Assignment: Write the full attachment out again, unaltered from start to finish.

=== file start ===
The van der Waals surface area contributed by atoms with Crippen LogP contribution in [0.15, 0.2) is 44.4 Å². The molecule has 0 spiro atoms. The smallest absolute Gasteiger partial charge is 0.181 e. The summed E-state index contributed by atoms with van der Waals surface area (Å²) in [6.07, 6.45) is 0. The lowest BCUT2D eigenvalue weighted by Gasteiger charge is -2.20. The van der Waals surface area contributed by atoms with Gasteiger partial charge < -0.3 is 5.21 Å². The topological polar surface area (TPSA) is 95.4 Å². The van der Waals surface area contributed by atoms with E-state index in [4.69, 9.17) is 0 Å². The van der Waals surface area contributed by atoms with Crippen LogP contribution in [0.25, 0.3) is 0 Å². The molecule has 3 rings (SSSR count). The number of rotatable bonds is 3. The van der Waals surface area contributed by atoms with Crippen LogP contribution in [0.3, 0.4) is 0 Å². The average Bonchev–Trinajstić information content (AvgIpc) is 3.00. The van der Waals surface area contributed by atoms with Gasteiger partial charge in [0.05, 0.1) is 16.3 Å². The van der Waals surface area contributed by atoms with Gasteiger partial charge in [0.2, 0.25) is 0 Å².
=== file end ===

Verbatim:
The van der Waals surface area contributed by atoms with Crippen LogP contribution in [0.15, 0.2) is 44.4 Å². The molecule has 0 spiro atoms. The smallest absolute Gasteiger partial charge is 0.181 e. The summed E-state index contributed by atoms with van der Waals surface area (Å²) in [6.07, 6.45) is 0. The lowest BCUT2D eigenvalue weighted by Gasteiger charge is -2.20. The van der Waals surface area contributed by atoms with Gasteiger partial charge < -0.3 is 5.21 Å². The topological polar surface area (TPSA) is 95.4 Å². The van der Waals surface area contributed by atoms with E-state index in [4.69, 9.17) is 0 Å². The van der Waals surface area contributed by atoms with Crippen LogP contribution in [0.25, 0.3) is 0 Å². The molecule has 3 rings (SSSR count). The number of rotatable bonds is 3. The van der Waals surface area contributed by atoms with Crippen LogP contribution in [0.3, 0.4) is 0 Å². The average Bonchev–Trinajstić information content (AvgIpc) is 3.00. The van der Waals surface area contributed by atoms with Gasteiger partial charge in [0.05, 0.1) is 16.3 Å². The van der Waals surface area contributed by atoms with Gasteiger partial charge in [0.2, 0.25) is 0 Å².